Thank you for your continued work for all of us.

Thoughts on words

Health care.  A lot of meaning in those words, almost all of which is neglected by the current debate.  The point of it all, of making people healthy, keeping them that way, and improving the human lifespan while minimizing suffering, seems completely overwhelmed by the problem: cost.  What we need is not better insurance, or wider-reaching coverage.  Somehow, with the floating of those two concepts, the actual need, for healthier humans, has already been removed from the stage.  Cost and coverage have replaced care, prevention, and healing as the focal points of need.  And that switch allows for more callous, crass and otherwise reprehensible behavior.

If the conversation were re-focused, so that the sentence “deny someone coverage based on existing conditions” became “do not heal someone who is already sick” the awkward nature of the argument would be more obvious.  Does anyone in our country NOT want care when they are sick or injured?  In a democracy, a country run “by the people, for the people,” how then can we engage in such an argument, where part of society can advocate a solution that simply does not hold with their own desires?

If everyone wants to be cared for when they are ill or injured, how can anyone be against universal health care?

Letters to Senators part 1, text messaging

Hello,

I am writing you about text messaging costs. I am sure you are aware of the high cost per text message Americans pay and the sliding scale based on text message plans for what is and will remain a fixed cost service. Text messaging takes advantage of the control channel that constantly communicates a phone’s whereabouts to the network, which means that text messaging requires NO additional technology, bandwidth or infrastructure. Text messages on the carrier’s backbone are a fraction the size of voice or email traffic. Yet carriers across the United States charge up to $0.25 per message. While they argue that most people have text messaging plans that is because they are forced to buy more messages than they use to avoid such horrible over-charging. Text messaging is a low- to zero-cost feature for the carriers, regardless of the number of messages sent, so the only way to increase revenue on this aspect of their service is to incentivize the customer to pre-pay the maximum amount.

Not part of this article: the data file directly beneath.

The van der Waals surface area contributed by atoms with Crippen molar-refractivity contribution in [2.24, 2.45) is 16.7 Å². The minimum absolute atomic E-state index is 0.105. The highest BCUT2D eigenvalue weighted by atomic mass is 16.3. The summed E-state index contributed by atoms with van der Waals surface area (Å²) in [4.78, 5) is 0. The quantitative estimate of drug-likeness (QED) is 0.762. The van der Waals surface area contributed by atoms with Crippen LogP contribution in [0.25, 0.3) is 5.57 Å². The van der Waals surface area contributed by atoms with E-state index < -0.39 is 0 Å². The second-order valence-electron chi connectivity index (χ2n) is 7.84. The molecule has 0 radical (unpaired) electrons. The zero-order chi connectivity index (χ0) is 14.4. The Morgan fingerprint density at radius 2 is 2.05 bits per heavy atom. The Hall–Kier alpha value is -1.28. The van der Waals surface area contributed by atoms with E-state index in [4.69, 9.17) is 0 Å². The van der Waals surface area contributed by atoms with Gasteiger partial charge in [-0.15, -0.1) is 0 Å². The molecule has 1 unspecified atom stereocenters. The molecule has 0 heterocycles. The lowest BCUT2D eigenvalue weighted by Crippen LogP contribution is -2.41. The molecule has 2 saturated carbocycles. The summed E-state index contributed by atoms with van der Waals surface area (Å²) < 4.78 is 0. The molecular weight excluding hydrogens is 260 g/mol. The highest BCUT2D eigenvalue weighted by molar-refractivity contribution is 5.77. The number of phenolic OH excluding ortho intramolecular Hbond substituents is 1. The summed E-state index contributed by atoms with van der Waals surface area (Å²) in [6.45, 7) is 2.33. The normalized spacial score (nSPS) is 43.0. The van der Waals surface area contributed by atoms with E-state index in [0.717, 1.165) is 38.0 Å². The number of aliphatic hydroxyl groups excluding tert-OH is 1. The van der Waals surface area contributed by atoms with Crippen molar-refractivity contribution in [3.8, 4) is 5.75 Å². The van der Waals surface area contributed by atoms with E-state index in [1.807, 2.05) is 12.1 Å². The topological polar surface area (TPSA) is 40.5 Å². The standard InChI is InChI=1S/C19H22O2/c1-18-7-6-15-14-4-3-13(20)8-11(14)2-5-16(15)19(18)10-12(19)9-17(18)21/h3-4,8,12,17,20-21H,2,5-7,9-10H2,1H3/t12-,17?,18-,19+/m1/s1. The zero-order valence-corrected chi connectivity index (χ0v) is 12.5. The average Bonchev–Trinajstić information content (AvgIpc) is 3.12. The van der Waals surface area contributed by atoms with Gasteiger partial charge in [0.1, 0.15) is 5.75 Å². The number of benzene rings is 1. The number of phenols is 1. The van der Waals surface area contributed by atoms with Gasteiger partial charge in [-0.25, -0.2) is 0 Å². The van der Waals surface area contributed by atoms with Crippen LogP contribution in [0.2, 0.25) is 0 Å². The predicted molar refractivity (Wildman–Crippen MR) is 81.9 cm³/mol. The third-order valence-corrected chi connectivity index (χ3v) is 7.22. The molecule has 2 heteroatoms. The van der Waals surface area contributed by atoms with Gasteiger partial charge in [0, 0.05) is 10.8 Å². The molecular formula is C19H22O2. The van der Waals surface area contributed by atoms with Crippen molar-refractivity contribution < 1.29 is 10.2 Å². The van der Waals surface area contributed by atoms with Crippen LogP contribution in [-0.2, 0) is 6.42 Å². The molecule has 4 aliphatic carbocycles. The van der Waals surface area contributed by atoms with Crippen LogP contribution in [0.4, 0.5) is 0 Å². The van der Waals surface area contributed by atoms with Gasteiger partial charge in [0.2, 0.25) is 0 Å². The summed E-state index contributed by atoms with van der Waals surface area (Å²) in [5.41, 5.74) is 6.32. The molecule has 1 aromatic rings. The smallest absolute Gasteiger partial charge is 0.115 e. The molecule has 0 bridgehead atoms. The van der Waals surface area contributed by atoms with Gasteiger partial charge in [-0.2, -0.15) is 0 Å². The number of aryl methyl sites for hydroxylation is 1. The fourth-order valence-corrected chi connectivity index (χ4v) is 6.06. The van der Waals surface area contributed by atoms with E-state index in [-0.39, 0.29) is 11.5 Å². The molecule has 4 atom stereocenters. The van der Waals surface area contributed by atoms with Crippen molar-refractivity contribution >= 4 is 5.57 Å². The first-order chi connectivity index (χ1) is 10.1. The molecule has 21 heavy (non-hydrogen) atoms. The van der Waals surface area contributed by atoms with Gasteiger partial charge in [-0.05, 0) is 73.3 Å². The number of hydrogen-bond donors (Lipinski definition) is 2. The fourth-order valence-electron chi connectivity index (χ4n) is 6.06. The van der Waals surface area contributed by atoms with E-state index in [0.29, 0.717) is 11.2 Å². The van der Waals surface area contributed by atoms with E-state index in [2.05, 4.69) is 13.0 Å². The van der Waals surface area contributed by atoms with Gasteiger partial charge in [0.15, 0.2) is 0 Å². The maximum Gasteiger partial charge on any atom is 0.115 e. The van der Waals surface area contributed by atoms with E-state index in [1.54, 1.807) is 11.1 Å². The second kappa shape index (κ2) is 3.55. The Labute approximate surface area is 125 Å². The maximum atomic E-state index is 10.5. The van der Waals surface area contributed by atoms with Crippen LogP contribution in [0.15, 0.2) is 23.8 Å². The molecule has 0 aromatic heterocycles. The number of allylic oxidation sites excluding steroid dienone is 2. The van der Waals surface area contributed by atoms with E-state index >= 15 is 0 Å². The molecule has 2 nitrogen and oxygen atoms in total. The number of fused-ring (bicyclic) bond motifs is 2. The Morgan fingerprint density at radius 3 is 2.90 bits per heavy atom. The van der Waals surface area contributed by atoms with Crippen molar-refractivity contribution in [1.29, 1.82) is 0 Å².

When all the major US carriers charge the same rate for what is, again, almost a zero-cost service, it is a definite sign not only of collusion but of a business that does not have the consumer’s interests at heart, which is exactly what our government is supposed to protect us from.

To make matters worse, when a consumer purchases an “unlimited” data plan, that should theoretically allow “unlimited” use of data on their phone, this does not include text messaging, meaning the customer who has chosen to pre-pay for unlimited access is forced into additional charges for their text messaging use, despite the absolutely minimal cost and data use of these 160-character limited messages.

Please, help us and all Americans by fighting the US cellular carriers greed and dishonesty. Thank you very much for your time and your work on behalf of New Yorkers.